2013 Mercedes-Benz SL-Class
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2013 Mercedes-Benz SL-Class Review
Reviewed by Automotive on
Mercedes-Benz’s iconic convertible rarely receives major redesigns, but the 2013 Mercedes-Benz SL-Class sees its first complete redesign since 2003. The purpose of the SL-Class has not changed with the redesign, as the intent of the vehicle is to provide a sporty yet luxurious ride with plenty of performance capabilities all wrapped up with a convertible hardtop. The SL-Class’s reputation for being a sporty convertible continues with upgraded engines and a new transmission.
New For 2013
Front to back, top to bottom, the 2012 Mercedes-Benz SL-Class is all brand new this year. A smaller engine produces greater output, but provides better gas mileage. The interior stays close to the same, but still sees some updates. The exterior gets remolded and gets a few new lines and curves, as well as a new front end.
The exterior of the 2013 Mercedes-Benz SL-Class is clearly different from the 2012 version from any angle. The rear has been tightened up a bit and the taillights have been redesigned for LED lighting. The side profile is similar to past models, still dominated by the lengthy front end. The front is vastly different, with taller fender vents that are split in half by chrome fins, and the grille is larger and upright, with two large headlights that are also upright, unlike the old L-shaped headlights that went along the upper fender. The overall look is more upright and masculine than the previous iterations with more lines. This is somewhat divisive, as it also seems less classic than the previous designs and less likely to stand the test of time.
Interior & Cargo
The inside of the 2013 Mercedes-Benz SL-Class is well appointed and comfortable for two, with plenty of leather, chrome and wood. The leather seats are incredibly comfortable, and one option treats the driver to specific zones in the seat subtly inflating and deflating to accommodate for curves to keep the passenger comfortable. Standard equipment includes cruise control, dual-zone automatic climate control, and a navigation system. The navigation system is also host to the SL-Class’s COMAND controller, a useful yet often confusing nerve center for many of the optional features. One really nice optional feature is the AirScarf, a feature that blows warm air on the back of the neck of occupants when the convertible roof is down. The trunk has a reasonable amount of space, ten cubic feet with the top up and an amazing seven cubic feet even with the hardtop stowed.
Mercedes-Benz has had a reputation for building extremely safe vehicles, and the 2013 Mercedes-Benz SL-Class will do nothing to tarnish that. The long list of standard safety features includes front, side, and knee airbags that activate in an accident, as well as pop-up roll bars that activate when the SL senses a rollover incident. The SL-Class also has a number of accident avoidance and prevention measures that are standard, including anti-lock brakes, stability control, traction control, daytime running lights, active headlamps, Bluetooth connectivity, and Attention Assist, a system that senses when the driver becomes drowsy and signals them to pull over. While this is all standard, there are also some great available safety features, although one must wonder why they aren’t standard on a vehicle in the price range of the SL-Class. An available safety package also provides a rearview camera with parking sensors and park assist, which allows the car to essentially park itself. It also provides active cruise control with lane-keeping assist, and blind-spot monitors.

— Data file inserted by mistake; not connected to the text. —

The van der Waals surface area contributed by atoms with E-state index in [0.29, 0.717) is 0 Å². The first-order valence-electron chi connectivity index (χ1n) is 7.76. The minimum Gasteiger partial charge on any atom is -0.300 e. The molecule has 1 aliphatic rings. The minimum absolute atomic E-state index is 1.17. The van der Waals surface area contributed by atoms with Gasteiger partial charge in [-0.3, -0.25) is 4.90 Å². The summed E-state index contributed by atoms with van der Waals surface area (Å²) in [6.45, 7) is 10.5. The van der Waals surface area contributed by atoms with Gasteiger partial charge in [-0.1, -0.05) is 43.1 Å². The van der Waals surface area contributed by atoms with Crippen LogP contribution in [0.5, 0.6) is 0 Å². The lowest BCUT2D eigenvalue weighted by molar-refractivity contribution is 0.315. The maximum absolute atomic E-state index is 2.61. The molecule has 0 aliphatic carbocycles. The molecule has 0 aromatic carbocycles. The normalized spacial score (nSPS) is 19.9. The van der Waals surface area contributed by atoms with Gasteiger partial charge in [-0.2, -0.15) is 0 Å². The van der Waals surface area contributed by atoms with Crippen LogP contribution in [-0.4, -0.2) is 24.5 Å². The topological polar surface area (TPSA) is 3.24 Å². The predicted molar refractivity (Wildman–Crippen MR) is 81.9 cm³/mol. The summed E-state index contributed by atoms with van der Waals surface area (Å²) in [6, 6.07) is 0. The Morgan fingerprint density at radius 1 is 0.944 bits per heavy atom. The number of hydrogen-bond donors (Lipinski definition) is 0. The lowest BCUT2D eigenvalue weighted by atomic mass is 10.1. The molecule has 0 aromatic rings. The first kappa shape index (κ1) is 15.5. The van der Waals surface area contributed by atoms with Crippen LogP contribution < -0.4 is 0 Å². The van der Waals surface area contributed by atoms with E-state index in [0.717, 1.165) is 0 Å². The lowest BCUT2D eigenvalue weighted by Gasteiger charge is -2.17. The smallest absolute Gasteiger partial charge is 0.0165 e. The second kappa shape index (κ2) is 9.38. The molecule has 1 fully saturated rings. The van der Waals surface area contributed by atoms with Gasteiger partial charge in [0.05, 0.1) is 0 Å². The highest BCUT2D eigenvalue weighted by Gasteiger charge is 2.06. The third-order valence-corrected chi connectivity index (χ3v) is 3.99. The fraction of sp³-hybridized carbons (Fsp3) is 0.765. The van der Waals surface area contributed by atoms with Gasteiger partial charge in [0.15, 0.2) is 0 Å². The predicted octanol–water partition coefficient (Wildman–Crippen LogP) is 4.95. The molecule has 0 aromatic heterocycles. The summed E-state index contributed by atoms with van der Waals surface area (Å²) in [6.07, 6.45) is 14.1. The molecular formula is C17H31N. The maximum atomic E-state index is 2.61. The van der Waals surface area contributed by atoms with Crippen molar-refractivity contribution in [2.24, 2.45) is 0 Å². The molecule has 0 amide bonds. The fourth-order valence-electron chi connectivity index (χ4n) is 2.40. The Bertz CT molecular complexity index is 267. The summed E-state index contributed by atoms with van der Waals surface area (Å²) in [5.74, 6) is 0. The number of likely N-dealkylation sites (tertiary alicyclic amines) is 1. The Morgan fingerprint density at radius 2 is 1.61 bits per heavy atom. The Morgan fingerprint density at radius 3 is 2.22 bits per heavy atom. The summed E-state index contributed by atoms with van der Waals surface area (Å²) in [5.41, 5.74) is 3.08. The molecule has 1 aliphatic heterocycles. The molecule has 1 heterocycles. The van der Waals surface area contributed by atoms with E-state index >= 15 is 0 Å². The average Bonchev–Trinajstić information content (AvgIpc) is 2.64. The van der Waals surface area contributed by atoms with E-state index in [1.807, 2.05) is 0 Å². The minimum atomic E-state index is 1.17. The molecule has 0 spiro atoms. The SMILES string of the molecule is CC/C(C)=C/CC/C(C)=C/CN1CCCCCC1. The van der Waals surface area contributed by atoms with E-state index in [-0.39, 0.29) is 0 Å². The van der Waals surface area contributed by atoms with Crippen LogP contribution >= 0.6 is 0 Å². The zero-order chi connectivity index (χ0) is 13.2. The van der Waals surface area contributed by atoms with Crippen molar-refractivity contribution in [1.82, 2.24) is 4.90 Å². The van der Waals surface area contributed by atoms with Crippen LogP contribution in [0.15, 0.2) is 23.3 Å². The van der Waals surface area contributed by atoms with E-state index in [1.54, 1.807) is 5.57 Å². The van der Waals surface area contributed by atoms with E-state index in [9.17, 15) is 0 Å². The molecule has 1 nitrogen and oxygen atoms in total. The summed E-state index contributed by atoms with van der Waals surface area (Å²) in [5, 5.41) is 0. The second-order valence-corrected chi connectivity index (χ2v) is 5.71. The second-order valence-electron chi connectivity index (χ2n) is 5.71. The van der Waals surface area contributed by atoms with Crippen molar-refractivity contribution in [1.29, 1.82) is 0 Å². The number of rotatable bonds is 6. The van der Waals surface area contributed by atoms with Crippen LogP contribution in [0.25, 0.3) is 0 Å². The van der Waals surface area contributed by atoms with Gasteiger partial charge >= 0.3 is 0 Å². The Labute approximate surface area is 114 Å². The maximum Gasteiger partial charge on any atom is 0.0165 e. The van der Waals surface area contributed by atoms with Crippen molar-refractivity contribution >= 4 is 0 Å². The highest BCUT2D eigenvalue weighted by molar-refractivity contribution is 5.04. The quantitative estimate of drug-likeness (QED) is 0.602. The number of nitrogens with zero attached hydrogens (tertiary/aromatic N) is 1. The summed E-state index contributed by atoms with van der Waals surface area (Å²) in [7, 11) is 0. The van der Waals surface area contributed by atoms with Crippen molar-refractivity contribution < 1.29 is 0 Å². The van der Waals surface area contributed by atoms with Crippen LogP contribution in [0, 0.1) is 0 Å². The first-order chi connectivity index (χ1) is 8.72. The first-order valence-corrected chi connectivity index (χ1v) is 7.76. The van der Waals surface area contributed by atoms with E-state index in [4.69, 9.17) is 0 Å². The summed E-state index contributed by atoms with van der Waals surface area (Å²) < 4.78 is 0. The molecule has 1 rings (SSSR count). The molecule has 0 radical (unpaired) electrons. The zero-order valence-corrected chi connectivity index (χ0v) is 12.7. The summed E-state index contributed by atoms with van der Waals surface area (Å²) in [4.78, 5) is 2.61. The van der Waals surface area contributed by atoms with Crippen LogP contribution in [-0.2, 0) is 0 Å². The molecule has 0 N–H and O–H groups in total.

With the new 2013 Mercedes-Benz SL-Class model, the SL returns to the roots of the class name, which stands for ""sporty"" and ""lightweight."" The prior generation of the SL was sporty, but nowhere near lightweight, and the performance suffered. The new SL benefits from a number of major changes. To start with, the entire chassis is made of aluminum, allowing for a drop of nearly 300 pounds of weight, bringing the SL below two tons. Through recently introduced advanced methods of casting and welding, the aluminum is also able to provide a stronger structure that allows for better performance and keeps the convertible from the unfortunate mushy handling that they are apt to suffer from.
The new engine and transmission combinations make the experience even more entertaining, as Mercedes-Benz makes use of new technology. With a new 4.6-liter, twin-turbocharged V-8 and a seven-speed, automatic transmission, the SL550 gets a massive boost in power while also getting better gas mileage. The 429-horsepower engine puts out 516 lb-ft. of torque and moves the SL550 from zero to 60 miles per hour in 4.5 seconds, a full second less than the previous engine. The SL63 AMG model has a larger engine, the 5.5-liter, twin-turbocharged V-8, and puts out an additional 101 horsepower and 74 lb-ft of torque that cuts a little less than half a second off of the zero-60 time. Finally, the SL65 AMG packs a V-12 under the long hood and has an incredible 621 horsepower and 738 lb-ft of torque, and drops the zero-60 time under 4 seconds. The automatic manual dual-clutch transmission is nifty, providing good performance while allowing the driver to choose a number of different modes. The handling is spry, the steering is very responsive, and the suspension handles the bumps of the road with ease.
Key Competitors For The 2013 Mercedes-Benz SL-Class
- Audi R8 Spyder
- BMW 6-Series Convertible
- Porsche 911 Cabriolet